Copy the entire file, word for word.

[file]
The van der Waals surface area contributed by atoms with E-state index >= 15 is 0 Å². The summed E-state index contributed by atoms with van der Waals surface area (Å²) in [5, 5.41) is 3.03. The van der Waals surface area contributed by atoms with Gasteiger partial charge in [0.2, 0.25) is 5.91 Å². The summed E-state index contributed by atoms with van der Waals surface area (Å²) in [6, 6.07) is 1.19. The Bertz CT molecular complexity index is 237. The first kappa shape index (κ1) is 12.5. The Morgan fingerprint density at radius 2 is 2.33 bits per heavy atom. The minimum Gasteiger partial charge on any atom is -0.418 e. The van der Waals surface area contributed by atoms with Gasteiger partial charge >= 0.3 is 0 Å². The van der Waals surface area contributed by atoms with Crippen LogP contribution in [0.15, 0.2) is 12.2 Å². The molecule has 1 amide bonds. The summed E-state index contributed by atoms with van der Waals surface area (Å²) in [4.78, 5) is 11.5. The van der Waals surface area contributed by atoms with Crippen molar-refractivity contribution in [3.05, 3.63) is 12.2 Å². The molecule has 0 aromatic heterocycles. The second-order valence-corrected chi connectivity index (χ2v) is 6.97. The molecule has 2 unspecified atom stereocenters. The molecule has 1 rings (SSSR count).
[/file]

The van der Waals surface area contributed by atoms with E-state index >= 15 is 0 Å². The summed E-state index contributed by atoms with van der Waals surface area (Å²) in [5, 5.41) is 3.03. The van der Waals surface area contributed by atoms with Gasteiger partial charge in [0.2, 0.25) is 5.91 Å². The summed E-state index contributed by atoms with van der Waals surface area (Å²) in [6, 6.07) is 1.19. The Bertz CT molecular complexity index is 237. The first kappa shape index (κ1) is 12.5. The Morgan fingerprint density at radius 2 is 2.33 bits per heavy atom. The minimum Gasteiger partial charge on any atom is -0.418 e. The van der Waals surface area contributed by atoms with Gasteiger partial charge >= 0.3 is 0 Å². The van der Waals surface area contributed by atoms with Crippen LogP contribution in [0.15, 0.2) is 12.2 Å². The molecule has 1 amide bonds. The summed E-state index contributed by atoms with van der Waals surface area (Å²) in [4.78, 5) is 11.5. The van der Waals surface area contributed by atoms with Crippen molar-refractivity contribution in [3.05, 3.63) is 12.2 Å². The molecule has 0 aromatic heterocycles. The second-order valence-corrected chi connectivity index (χ2v) is 6.97. The molecule has 2 unspecified atom stereocenters. The molecule has 1 rings (SSSR count).